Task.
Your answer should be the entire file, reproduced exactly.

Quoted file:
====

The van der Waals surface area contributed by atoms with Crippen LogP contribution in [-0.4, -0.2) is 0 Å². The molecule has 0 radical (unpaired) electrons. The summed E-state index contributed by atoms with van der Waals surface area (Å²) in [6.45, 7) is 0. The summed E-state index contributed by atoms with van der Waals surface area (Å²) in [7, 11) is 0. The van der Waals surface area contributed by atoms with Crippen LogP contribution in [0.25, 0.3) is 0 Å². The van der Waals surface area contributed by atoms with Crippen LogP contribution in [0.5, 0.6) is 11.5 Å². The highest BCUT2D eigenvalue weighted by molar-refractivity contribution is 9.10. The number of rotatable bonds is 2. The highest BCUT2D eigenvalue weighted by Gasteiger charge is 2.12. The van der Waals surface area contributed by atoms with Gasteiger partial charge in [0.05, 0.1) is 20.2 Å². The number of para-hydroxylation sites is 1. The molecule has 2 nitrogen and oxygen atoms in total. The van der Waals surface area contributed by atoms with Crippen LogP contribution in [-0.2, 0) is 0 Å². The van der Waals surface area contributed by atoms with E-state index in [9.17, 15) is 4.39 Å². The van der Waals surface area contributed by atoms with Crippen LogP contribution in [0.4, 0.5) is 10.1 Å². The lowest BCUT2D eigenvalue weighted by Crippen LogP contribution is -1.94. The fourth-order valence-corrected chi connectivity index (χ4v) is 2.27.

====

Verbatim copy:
The van der Waals surface area contributed by atoms with Crippen LogP contribution in [-0.4, -0.2) is 0 Å². The molecule has 0 radical (unpaired) electrons. The summed E-state index contributed by atoms with van der Waals surface area (Å²) in [6.45, 7) is 0. The summed E-state index contributed by atoms with van der Waals surface area (Å²) in [7, 11) is 0. The van der Waals surface area contributed by atoms with Crippen LogP contribution in [0.25, 0.3) is 0 Å². The van der Waals surface area contributed by atoms with Crippen LogP contribution in [0.5, 0.6) is 11.5 Å². The highest BCUT2D eigenvalue weighted by molar-refractivity contribution is 9.10. The number of rotatable bonds is 2. The highest BCUT2D eigenvalue weighted by Gasteiger charge is 2.12. The van der Waals surface area contributed by atoms with Gasteiger partial charge in [0.05, 0.1) is 20.2 Å². The number of para-hydroxylation sites is 1. The molecule has 2 nitrogen and oxygen atoms in total. The van der Waals surface area contributed by atoms with Crippen LogP contribution in [-0.2, 0) is 0 Å². The van der Waals surface area contributed by atoms with E-state index in [9.17, 15) is 4.39 Å². The van der Waals surface area contributed by atoms with Crippen LogP contribution in [0.4, 0.5) is 10.1 Å². The lowest BCUT2D eigenvalue weighted by Crippen LogP contribution is -1.94. The fourth-order valence-corrected chi connectivity index (χ4v) is 2.27.